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Study: People consuming the most red meat were 21% more likely to die
Monday, October 03, 2016 11:05 am Email this article
The one-fifth of people consuming the most red meat were 21% more likely to have died compared with the one-fifth of people consuming the least amount of red meat according to a new study from Sweden.
This included a 29% greater risk of dying from cardiovascular disease but no increased risk of dying from cancer (0% increased risk).
Results were similar regardless of whether people ate a high, medium or low amount of fruits and vegetables.
“High intakes of red meat were associated with a higher risk of all-cause and [cardiovascular disease] mortality,” the authors of the paper concluded.
“The increased risks were consistently observed in participants with low, medium, and high [fruit and vegetable] consumption.”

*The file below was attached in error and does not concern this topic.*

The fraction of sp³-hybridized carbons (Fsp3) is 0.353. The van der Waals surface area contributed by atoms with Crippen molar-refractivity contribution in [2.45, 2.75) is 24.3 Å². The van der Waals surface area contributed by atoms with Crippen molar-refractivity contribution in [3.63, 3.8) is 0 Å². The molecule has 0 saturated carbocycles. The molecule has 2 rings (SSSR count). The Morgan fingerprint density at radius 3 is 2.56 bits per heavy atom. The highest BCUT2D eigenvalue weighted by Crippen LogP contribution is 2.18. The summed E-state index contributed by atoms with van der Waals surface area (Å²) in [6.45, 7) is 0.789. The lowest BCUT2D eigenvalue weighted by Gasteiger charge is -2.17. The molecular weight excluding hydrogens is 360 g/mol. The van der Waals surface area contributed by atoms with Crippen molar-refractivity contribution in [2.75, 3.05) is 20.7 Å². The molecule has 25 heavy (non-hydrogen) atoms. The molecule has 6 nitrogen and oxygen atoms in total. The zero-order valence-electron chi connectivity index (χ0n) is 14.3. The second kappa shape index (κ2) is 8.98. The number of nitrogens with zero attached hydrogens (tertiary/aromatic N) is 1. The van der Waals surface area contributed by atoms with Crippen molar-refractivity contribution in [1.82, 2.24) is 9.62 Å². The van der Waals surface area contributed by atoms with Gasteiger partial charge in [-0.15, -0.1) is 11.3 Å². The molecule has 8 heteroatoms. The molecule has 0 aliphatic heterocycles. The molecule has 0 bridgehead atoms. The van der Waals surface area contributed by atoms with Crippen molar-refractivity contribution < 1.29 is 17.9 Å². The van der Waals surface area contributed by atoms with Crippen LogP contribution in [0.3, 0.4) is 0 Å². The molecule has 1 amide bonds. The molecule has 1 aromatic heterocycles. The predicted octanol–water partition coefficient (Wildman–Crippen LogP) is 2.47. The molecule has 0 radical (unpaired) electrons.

Subjects: 74,645 Swedish men and women
The analysis included data from 74,645 Swedish men and women from the Swedish Mammography Cohort and the Cohort of Swedish Men.
Red meat and fruit and vegetable consumption were determined through a self-administered questionnaire.
Bellavia A, Stilling F, and Wolk A. High red meat intake and all-cause cardiovascular and cancer mortality: is the risk modified by fruit and vegetable intake? Am J Clin Nutr, 2016 Aug 24; Published online.
Author’s Contact Info
Unit of Nutritional Epidemiology
Institute of Environmental Medicine
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